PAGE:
Surgery the fi­nal choice for weight loss

Irish Examiner - Feelgood - - Health - www.mater­pri­

MR John Con­neely is a con­sul­tant sur­geon at Mater Pri­vate Hospi­tal, Dublin, and has a spe­cial­ist in­ter­est in the man­age­ment of weight loss and min­i­mally in­va­sive bariatric surgery:

“In Ire­land to­day, one in 20 adults have an obe­sity-re­lated dis­ease such as di­a­betes, heart dis­ease, sleep ap­noea and fer­til­ity prob­lems. We are quickly be­com­ing the most obese coun­try in Europe. World­wide it is es­ti­mated that as many as 700m peo­ple are obese.

“A healthy weight is one that is right for your body shape and height and is based on your body mass in­dex (BMI) and your waist cir­cum­fer­ence. There are lots of cal­cu­la­tors avail­able to check your BMI which in­volves mea­sur­ing your height and weight to cal­cu­late your body’s sur­face area. You can check these on­line or next time you visit the fam­ily doc­tor ask the nurse to cal­cu­late it for you. In con­junc­tion with your BMI, also mea­sure your waist cir­cum­fer­ence.

“Mea­sur­ing your waist can help you find out how much fat you store around your stom­ach. Peo­ple who store fat around their stom­ach are more likely to de­velop weight-re­lated health con­di­tions.

“Weight man­age­ment is a life­long pro­gramme that starts in child­hood with cre­at­ing a nor­mal at­ti­tude to diet and ex­er­cise. Reg­u­lar phys­i­cal ac­tiv­ity burns calo­ries and builds muscle, both of which help you look and feel good and keep weight off. Walk­ing the fam­ily dog, cy­cling to school, and do­ing other things that in­crease your daily level of ac­tiv­ity can all make a dif­fer­ence. If you want to burn more calo­ries, in­crease the in­ten­sity of your work­out and add some strength ex­er­cises to build muscle. The more muscle you have, the more calo­ries you burn, even when you aren’t ex­er­cis­ing.

“An un­in­tended side ef­fect of modern tech­no­log­i­cal progress is that we tend to spend a lot of time in front of screens. Set rea­son­able lim­its for your chil­dren on the amount of time they spend watch­ing TV, and us­ing com­put­ers and tablets. When plan­ning meals avoid big por­tions and sug­ary drinks, which are empty calo­ries that con­trib­ute to obe­sity. Eat 5 serv­ings of fruits and veg­eta­bles a day.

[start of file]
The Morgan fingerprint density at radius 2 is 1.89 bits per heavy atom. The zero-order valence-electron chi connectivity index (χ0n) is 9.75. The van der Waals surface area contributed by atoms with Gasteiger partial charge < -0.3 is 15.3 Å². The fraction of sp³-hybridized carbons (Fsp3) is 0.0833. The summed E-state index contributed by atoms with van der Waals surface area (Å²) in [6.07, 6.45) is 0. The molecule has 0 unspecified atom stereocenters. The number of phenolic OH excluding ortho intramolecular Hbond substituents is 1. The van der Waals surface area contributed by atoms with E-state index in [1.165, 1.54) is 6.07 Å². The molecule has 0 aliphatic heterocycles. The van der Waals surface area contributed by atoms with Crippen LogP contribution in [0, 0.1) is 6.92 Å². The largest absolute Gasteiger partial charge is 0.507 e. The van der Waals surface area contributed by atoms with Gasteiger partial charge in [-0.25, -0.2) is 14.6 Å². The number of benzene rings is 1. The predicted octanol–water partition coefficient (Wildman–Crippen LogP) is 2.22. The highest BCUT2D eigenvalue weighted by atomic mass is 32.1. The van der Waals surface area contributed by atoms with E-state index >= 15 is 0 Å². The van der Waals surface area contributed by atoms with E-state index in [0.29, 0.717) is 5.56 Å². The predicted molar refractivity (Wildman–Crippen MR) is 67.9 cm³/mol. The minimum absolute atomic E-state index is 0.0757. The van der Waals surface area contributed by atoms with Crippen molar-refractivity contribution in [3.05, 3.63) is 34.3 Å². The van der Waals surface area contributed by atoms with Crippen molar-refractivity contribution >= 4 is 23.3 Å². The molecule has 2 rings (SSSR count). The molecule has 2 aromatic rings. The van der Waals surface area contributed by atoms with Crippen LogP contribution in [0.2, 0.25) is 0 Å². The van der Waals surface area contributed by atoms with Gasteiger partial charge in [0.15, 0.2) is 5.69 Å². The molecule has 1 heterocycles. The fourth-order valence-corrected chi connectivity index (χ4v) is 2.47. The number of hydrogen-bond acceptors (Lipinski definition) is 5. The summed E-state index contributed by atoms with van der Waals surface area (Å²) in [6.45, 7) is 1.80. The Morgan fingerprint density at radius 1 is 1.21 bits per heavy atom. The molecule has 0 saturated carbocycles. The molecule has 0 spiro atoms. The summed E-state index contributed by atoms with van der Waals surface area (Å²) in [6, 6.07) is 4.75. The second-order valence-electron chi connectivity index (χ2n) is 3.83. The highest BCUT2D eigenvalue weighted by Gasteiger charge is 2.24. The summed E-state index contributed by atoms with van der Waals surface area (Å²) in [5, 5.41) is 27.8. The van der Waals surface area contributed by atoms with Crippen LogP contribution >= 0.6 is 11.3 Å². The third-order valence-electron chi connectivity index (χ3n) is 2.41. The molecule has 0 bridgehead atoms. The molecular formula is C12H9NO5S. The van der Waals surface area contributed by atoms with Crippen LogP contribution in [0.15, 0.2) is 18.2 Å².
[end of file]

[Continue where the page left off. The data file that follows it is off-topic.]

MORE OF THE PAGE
“Fruits and veg­eta­bles are about more than just vi­ta­mins and min­er­als they also con­tain fi­bre, which means you will feel full. Don’t skip break­fast. Break­fast kick starts your me­tab­o­lism, burn­ing calo­ries from start of the day and giv­ing you the en­ergy to do more. Peo­ple who skip break­fast tend to eat more later on. In fact, peo­ple who skip break­fast tend to have higher BMIs.

“For some, tra­di­tional weight man­age­ment strate­gies fail and other av­enues need to be ex­plored such as surgery. In this case, a lot of dis­cus­sion is re­quired. The first step is to dis­cuss this with your doc­tor and if you meet the cri­te­ria it is okay to get a re­fer­ral to a spe­cial­ist sur­geon and dis­cuss your op­tions. Many of the pa­tients we will see have been di­et­ing for most of their lives with­out suc­cess and are at a stage where weight loss surgery is con­sid­ered the best op­tion for them.

“Weight loss surgery ser­vices in Ire­land are un­der­de­vel­oped. The bariatric surgery pro­gramme at The Mater Pri­vate is a com­pre­hen­sive, multi-dis­ci­plinary ser­vice span­ning 18 months. A per­son­alised multi-dis­ci­plinary team works with pot he ten­tial pa­tients for a min­i­mum of 6 months be­fore surgery, and up to 18 months post-surgery to en­sure their weight-loss jour­ney is a suc­cess. Bariatric teams suc­ceed by help­ing obese pa­tients who have strug­gled for years to re­alise their goal of a healthy weight.

“Surgery is of course not the first op­tion in man­ag­ing weight loss and any­one who is con­cerned about their weight and the im­pact it may have on their gen­eral health should dis­cuss that with their fam­ily doc­tor. Your doc­tors’ ul­ti­mate goal is to pre­vent ill-health through ed­u­ca­tion in life­style changes such as diet and ex­er­cise how­ever they un­der­stand sur­gi­cal op­tions are avail­able to adults who have a Body Mass In­dex (BMI) of 45 or more, or who have a BMI be­tween 40 and 45 with other sig­nif­i­cant dis­eases, such as type 2 di­a­betes, hyper­ten­sion, and hy­per­c­holes­terolemia or sleep ap­noea.”

Work­ing out: Weight man­age­ment is a life­long pro­gramme ac­cord­ing to John Con­neely, of the Mater Hospi­tal.

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